What's the Big Idea?
Free is easy. In an age when just about anything can be shared, the hard part is getting people to pay for it. For ten years, content creators have argued that if you want watch, read, or listen to something, you have to support the writing, editing, and production work that has gone into it. Usually, this translates into nothing more than guilt-tripping or flattering an audience into making a donation, since it's widely assumed that putting content behind pay wall is a sure way to kill a site's traffic.
Afterall, if you put up a paywall, won't readers just turn to other sources for their information? That depends, says Lynda Weinman, co-founder of lynda.com, on how good your content is.
Since the mid-nineties, Weinman has been discretely building a web empire with a mission: to be better than free. Lynda.com brings together thousands of video lessons with the aim of teaching users basic to advanced technology skills at their own pace. Subscribers pay a flat monthly fee for unlimited access, and instructors receive royalties for their work on a per-video basis. The lessons are geared mainly towards web professionals looking to sharpen their Photoshop skills or learn HTML, but the company's business model hints at possibilities for a broader audience.
What's the Significance?
It's unusual for a website to charge for its services, admits Weinman, but the fee "allows us to have a sustainable business model where we can pay contributors." Her approach represents a compromise between the open ideals of the web and the financial needs of the people who fill its pages.
On a practical level, that means constantly monitoring and encouraging user feedback. It also means treating the community like adults. "We're very cognizant about not speaking to people in a condescending manner. They're not stupid. Having respect is key, being very clear about the how, the what, the why, the when; not just to throw out a lot of advice." So far, the model seems to be working: the site has amassed a following of more than 100,000 users.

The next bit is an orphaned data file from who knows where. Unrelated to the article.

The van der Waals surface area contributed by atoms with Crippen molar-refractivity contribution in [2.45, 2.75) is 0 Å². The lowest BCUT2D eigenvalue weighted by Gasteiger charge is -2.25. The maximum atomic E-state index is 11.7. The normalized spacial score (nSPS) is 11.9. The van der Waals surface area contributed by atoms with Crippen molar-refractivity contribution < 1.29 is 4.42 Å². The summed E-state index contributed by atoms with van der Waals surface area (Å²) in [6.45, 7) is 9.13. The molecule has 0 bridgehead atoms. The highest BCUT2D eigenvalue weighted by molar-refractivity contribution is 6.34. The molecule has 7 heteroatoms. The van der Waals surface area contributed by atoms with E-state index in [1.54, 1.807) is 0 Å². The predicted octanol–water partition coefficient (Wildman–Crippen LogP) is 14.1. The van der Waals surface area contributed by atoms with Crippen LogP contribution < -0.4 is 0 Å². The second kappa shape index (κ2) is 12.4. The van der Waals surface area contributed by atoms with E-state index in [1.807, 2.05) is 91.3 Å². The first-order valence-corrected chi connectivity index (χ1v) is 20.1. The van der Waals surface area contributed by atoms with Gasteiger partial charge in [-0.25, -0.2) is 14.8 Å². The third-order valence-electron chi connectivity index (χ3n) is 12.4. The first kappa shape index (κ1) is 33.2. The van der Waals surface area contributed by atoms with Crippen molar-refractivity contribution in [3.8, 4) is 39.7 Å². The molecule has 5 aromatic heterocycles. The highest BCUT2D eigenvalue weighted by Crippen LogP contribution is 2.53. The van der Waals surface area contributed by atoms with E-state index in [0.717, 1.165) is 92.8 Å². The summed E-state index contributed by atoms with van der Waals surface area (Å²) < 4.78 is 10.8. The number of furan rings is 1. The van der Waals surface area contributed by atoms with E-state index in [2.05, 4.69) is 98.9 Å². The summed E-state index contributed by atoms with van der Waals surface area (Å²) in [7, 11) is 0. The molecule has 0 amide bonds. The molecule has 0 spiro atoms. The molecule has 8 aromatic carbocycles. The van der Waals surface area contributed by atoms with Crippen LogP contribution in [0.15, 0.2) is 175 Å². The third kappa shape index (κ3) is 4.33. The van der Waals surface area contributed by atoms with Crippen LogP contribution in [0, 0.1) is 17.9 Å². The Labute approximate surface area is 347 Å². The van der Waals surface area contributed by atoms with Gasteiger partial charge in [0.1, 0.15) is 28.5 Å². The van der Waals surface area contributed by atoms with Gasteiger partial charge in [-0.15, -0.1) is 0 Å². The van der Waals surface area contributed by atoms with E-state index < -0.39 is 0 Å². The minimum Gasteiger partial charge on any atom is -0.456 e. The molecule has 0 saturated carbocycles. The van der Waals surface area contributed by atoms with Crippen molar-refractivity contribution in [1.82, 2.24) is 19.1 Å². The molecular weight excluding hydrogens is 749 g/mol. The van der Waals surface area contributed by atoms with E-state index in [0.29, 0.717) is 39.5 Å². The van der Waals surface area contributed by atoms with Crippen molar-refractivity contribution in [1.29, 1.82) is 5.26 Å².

How did Weinman arrive at such a counterintuitive solution? By eschewing the Silicon Valley startup business model. Lynda.com was launched in a small town, without a dollar of venture capital funding. "Our company started because I had been a teacher and I loved teaching," says Weinman. She and her husband did everything from writing and teaching to buying computers, sweeping the floor, and cleaning the toilets.
The decision to pay for content arose from Weinman's own experience as a freelance designer, when her biggest challenge was getting clients to compensate her fairly and on time.
"The typical MBA kind of approach is: find a market, evaluate how big the market is, write a business plan, figure out how you can tap into getting some of that market share," she says. "I watch a lot of businesses where they get an idea, but they are reliant on all kinds of other people doing every piece of it and they don’t really necessarily have a big role in the mechanics of it. There is a lot of value in knowing all the different aspects of your business and knowing that you can kind of do it yourself."
Image courtesy of Shutterstock.